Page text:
not yet taking the full professional responsibility as an engineer, I will
go rather quickly through them.
A professional engineer or geoscientist
2. have proper regard in all his or her work for the
and welfare of the public;
This is the first responsibility of all engineers.
3. endeavour to extend public understanding of engineering
and geoscience and their role in society;
This is an encouragement by your profession, recognized as a good
service to society.
4. where his or her professional knowledge may benefit the
public, seek opportunities to serve in public
Similar to the above.
5. not be associated with enterprises contrary to the public interest;
This may be hard for you to judge. Who says what is in the public
A professional life can lead to ethical dilemmas. But it is a bit early
for you to have to wrestle with these. Take my Term 5 course.
6. undertake only such work as he or she is competent to
perform by virtue of his or her education, training and
At this stage, the employer usually judges your competence. But as
a professional you will often have to do it for yourself.
7. sign and seal only such plans, documents or work as he or she has personally prepared or which have been prepared or carried out under his or her direct professional supervision;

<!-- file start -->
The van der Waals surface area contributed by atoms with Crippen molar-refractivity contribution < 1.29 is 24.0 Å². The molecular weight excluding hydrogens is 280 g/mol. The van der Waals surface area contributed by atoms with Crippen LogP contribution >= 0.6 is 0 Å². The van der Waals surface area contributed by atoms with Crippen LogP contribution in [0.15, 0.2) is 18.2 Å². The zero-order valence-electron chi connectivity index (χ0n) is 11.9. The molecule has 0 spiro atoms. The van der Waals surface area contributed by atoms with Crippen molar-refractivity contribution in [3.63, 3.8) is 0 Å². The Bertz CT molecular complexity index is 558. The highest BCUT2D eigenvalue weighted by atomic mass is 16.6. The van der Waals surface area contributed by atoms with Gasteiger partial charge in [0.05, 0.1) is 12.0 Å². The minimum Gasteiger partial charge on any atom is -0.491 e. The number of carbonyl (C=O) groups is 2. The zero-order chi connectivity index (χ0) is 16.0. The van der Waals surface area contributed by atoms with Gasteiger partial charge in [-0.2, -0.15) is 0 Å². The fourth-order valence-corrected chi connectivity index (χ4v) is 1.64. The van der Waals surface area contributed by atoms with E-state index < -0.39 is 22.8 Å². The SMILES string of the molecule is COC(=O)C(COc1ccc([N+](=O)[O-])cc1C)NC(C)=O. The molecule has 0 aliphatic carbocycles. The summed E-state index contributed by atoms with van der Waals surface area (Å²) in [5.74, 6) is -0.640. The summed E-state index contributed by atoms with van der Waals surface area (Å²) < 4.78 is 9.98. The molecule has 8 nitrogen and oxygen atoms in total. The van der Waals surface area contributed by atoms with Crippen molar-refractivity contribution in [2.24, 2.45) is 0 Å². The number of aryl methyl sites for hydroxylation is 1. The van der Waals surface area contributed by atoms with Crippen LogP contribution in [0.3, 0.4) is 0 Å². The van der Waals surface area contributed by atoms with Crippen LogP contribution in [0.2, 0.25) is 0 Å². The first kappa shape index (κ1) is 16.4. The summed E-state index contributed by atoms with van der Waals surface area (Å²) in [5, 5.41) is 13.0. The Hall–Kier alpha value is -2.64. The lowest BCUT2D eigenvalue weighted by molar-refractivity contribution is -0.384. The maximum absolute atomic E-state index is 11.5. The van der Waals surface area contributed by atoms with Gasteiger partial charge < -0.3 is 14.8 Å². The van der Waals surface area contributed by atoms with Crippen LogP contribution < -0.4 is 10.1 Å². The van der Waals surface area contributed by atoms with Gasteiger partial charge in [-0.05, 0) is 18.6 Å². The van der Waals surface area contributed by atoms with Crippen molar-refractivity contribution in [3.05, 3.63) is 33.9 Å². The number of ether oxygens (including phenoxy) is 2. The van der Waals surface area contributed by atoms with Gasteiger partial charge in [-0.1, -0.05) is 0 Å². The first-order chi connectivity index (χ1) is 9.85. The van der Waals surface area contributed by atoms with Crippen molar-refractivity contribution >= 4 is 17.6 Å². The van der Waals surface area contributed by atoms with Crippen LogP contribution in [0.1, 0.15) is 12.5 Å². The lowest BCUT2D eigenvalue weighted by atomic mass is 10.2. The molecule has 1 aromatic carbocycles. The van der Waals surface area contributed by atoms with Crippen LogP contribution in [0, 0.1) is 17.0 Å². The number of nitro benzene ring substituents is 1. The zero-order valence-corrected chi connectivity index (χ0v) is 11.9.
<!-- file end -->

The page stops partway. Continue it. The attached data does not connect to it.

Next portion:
You will not be signing plans yet. Professional responsibility is indicated on engineering documents by a signed "Stamp"
8. express opinions on engineering or geo-scientific matters only on the basis of adequate knowledge and honest conviction;
It may be a bit early for this, too. The idea is that you don't shoot off your mouth unless you know what you are talking about. On the other hand, you have the right to disagree on professional matters, provided you believe in what you are saying, and have knowledge. It is ok to be wrong (but not good for your professional progress if it happens too often.)
9. have proper regard in all his or her work for the well-being
and integrity of the environment.
This can certainly apply. As a student, you generally have the
guidance of the employer.
Duties of the Professional Engineer or Geoscientist to Client or Employer